The objective of this study was to determine the risk of injury to the driver during frontal impact in amateur car races. In this study, FSAE (Formula SAE, organized by Society of Automotive Engineers) was focused as car races for amateurs. In FSAE rules, the IA (impact attenuator) has to fulfill the requirements under frontal impact condition and the driver has to be held with appropriate safety harness positions. This study examined the driver's risk of injury with regard to head and chest acceleration, neck and femur loads, and chest displacement using MADYMO. Injury criteria were presented and compared for various impact pulse shapes (G-t curve) and belt restraint situations. As a result, the risk of serious injury is low in the impact conditions of FSAE rules.
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Development of CFRP Monocoque Front Impact Attenuator for FSAE with VaRTM

Kanazawa University-Hiroshi ENOMOTO, Yusuke MIYAZAKI, Hiroshi MIZUNO, Eiji HIRANO, Satoshi KITAYAMA, Koetsu YAMAZAKI
KADO Corporation-Naoki UOTA
  • Technical Paper
  • 2007-32-0120
Published 2007-10-30 by Society of Automotive Engineers of Japan in Japan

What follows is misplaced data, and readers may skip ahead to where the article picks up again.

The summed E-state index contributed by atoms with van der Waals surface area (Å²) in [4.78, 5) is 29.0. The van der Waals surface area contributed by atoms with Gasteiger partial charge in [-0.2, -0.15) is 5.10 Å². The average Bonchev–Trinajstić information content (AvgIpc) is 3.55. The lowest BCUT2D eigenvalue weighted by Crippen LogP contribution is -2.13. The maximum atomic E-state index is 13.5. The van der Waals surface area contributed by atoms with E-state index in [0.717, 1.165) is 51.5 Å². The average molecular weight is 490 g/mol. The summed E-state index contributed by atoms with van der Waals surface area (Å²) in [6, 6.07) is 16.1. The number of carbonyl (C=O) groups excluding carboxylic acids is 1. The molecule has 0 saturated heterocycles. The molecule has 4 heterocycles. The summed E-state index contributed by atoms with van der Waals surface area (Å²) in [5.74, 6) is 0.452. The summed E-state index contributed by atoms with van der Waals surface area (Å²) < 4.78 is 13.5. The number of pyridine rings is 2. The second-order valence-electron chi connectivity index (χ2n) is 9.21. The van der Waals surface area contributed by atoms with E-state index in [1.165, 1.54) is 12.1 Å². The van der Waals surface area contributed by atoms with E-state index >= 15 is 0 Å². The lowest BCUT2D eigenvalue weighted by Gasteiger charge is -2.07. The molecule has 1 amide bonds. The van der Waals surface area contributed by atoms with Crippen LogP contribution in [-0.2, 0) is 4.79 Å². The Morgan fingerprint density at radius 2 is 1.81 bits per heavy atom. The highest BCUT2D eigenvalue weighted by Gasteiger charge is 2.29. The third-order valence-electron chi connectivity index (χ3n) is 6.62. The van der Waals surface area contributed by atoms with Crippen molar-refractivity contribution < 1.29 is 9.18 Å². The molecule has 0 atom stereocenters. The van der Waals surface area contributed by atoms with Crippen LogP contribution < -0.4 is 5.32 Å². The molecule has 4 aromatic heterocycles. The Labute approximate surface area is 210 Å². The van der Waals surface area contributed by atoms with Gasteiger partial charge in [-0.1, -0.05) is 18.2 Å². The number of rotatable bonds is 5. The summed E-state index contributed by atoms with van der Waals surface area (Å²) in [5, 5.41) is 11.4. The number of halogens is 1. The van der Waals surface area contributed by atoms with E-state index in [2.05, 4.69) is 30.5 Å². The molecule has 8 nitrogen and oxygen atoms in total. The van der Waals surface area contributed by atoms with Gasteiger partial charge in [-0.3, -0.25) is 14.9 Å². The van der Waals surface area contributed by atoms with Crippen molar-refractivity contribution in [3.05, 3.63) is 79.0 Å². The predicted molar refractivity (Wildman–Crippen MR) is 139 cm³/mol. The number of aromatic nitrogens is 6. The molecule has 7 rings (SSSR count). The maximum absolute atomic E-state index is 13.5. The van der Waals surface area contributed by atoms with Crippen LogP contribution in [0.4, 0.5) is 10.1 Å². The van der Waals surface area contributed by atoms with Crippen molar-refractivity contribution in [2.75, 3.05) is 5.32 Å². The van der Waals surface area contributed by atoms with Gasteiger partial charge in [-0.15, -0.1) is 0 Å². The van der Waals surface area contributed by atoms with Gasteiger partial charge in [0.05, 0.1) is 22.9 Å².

The Formula SAE (FSAE) rules require mounting an impact attenuator (IA) to the front part of the formula car. The IA is necessary to take fully into account not only lighter weight of the parts but also cost effectiveness as the total cost and the workability of manufacturing have much value to win the FSAE. In this paper, three different IAs, 1) a space frame structure with steel pipes (SSF), 2) a monocoque structure with aluminum (AM) and 3) a monocoque structure with Carbon Fiber Reinforced Plastic (CFRPM), were manufactured and compared with respect to the weight and the cost effectiveness under FSAE rules. The FEM simulations for the AM were performed and the calculated results showed good agreements with the experimental ones. However, the AM could not absorb the impact energy experimentally. The CFRPM could absorb the required impact energy with lighter structure compared to other IAs. The weight was half of the experimental SSF and 1/5 of the calculated AM.